Figure 1, 2 and 3

A 25 year old male presented to casualty with left iliac fossa region abdominal pain since one day with single episode of vomiting. He had no other complaints. On examination there was tenderness and rebound tenderness in left iliac fossa region without guarding. His WBC was 14000/cmm and his ultrasonography demonstrated blind ending non peristaltic tubular structure,7mm in diameter, in left iliac fossa with liver on the left side and spleen on the right side of the abdomen. Contrast enhanced CT demonstrated 7mm dilated acute appendicitis in left iliac fossa region with features of Situs Inversus Totalis (fig 3). Patient was subjected to laparoscopy with mirror image port placement as done for right sided laparoscopic appendectomy and appendectomy was performed ( fig 4 & 5). Patient recovered post operatively without any complications.

Figure 4 and 5


Acute appendicitis still continues to be the most common surgical emergency. Classically the pain originates in peri-umbilical region but then localizes in the right iliac fossa with or without nausea and vomiting and rebound tenderness. This clinical picture is etched in the minds of any surgeon since his or her residency days and is quick to make the diagnosis of acute appendicitis clinically. But there is also an uncommon presentation of this most common surgical emergency which may be missed completely by a surgeon if he/she is not aware that the appendix can be situated in abnormal anatomical location.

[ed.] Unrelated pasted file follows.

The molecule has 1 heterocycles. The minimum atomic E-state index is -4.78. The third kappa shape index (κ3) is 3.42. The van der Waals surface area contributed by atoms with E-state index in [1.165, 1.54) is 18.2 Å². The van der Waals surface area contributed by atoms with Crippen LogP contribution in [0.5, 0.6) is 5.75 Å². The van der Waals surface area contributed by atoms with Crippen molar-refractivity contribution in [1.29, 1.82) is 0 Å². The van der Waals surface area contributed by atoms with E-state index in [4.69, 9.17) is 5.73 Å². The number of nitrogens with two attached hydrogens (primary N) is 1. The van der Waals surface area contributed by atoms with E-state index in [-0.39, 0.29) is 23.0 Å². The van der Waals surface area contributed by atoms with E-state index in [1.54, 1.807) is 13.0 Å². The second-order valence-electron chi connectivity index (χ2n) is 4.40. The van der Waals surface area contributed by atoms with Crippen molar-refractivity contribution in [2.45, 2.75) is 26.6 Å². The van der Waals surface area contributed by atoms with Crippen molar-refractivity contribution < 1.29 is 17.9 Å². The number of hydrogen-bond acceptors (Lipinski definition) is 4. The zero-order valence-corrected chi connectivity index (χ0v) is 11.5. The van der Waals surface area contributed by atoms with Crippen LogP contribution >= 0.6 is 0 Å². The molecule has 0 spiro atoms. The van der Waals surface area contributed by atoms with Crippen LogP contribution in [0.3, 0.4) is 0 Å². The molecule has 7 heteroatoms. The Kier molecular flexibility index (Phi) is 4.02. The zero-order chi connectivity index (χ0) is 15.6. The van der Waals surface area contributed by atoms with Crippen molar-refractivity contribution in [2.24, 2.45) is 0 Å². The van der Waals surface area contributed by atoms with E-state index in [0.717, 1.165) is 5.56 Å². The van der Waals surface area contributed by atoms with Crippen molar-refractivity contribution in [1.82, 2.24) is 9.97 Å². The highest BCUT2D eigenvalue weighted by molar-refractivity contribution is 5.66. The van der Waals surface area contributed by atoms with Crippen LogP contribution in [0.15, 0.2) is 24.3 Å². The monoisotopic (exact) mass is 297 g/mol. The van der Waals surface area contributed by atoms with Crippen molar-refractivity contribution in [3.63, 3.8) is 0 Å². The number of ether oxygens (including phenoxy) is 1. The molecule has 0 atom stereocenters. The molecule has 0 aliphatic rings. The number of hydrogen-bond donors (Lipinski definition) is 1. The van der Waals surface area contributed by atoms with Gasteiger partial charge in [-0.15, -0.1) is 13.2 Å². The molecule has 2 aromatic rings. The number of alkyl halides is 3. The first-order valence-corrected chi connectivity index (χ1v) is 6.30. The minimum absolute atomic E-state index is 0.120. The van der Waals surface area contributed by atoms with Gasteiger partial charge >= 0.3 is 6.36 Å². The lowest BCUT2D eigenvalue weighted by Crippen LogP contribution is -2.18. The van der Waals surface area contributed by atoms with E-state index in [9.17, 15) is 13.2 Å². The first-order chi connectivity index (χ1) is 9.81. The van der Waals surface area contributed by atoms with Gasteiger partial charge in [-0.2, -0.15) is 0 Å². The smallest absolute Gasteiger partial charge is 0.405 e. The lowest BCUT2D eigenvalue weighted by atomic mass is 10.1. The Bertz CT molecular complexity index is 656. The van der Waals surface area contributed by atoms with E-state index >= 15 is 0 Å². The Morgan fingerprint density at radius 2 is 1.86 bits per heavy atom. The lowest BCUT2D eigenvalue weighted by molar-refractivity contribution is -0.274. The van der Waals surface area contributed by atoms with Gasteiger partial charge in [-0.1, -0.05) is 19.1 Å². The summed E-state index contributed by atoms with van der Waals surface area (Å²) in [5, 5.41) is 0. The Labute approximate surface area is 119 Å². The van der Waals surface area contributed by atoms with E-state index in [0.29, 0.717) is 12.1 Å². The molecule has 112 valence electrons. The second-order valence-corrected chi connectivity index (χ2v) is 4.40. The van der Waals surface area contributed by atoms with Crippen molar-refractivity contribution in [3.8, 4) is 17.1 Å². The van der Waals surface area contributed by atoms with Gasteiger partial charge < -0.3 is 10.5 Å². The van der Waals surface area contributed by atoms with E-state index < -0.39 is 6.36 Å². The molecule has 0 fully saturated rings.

There are three anatomical reasons by which the Appendix may lie on the left side of the abdomen. They are Situs Inversus, midgut malrotation and hypermobile right colon. Situs Inversus is the most common cause of left sided acute appendicitis followed by Midgut malrotation. Situs Inversus is thought to be present in 0.01% of the population or a 1 in 10,000 chance. It can be Situs Inversus with levocardia or a Situs Inversus with dextrocardia (also known as Situs Inversus Totalis). The incidence of acute appendicitis in Situs Inversus is reported to be between 0.016 to 0.024% in literature [1, 2]. In Midgut Malrotation the normal anticlockwise 270 degree rotation of bowel loops during fetal development can get arrested and result in spectrum of malpositioning of bowel loops in the abdominal cavity. It can be complete or partial in its spectrum [3]. The incidence of Midgut Malrotation is reported to be 0.03% to 0.5% in live births. Left sided acute appendicitis can present with right sided or left sided or a lower quadrant abdominal pain. So it can create a bias in the mind of the surgeon to not to consider acute appendicitis in left sided abdominal pain. Also in right sided abdominal pain due to left sided acute appendicitis one may inadvertently open the abdomen through right side. Left sided abdominal pain can be due to various other causes like gastroenteritis, constipation, diverticulitis, sigmoid volvulus, ectopic pregnancy, salpingitis or pelvic abscess, ureteric colic, abdominal aortic aneurysm and also appendicitis. These differential diagnosis will be obviously higher on the mind of the surgeon than a left sided appendicitis and hence it becomes the pitfall for delayed diagnosis and treatment. The radiological diagnosis of a left sided acute appendicitis can be made with ultrasonography or CT scan. Ultrasonography is readily available, cheap and no radiation is involved but is highly operator dependent. Ultrasonography has limitation in the presence of overlying bowel gas or if the appendix is retroperitoneal in position. Helical CT scan is an extremely useful and accurate modality to diagnose acute appendicitis with a reported sensitivity of 90%-100% and specificity of 91%-99% CT scan can facilitate diagnosis of alternate conditions and it scores over Ultrasonography in this condition [4]. Once the diagnosis is established one may approach for surgical treatment through open or laparoscopic approach. Laparoscopy has definite advantage in this condition. It can confirm the diagnosis and appendectomy can be simultaneously carried out with resultant advantages of minimal access to the patient [5]. In our patient of midgut malrotation with perforated left sided acute appendicitis we were able to complete the procedure laparoscopically. Laparoscopic approach for left sided acute appendicitis has been performed till now only in 20 cases approximately [6] and our experience from the following two cases has been extremely positive for laparoscopic approach.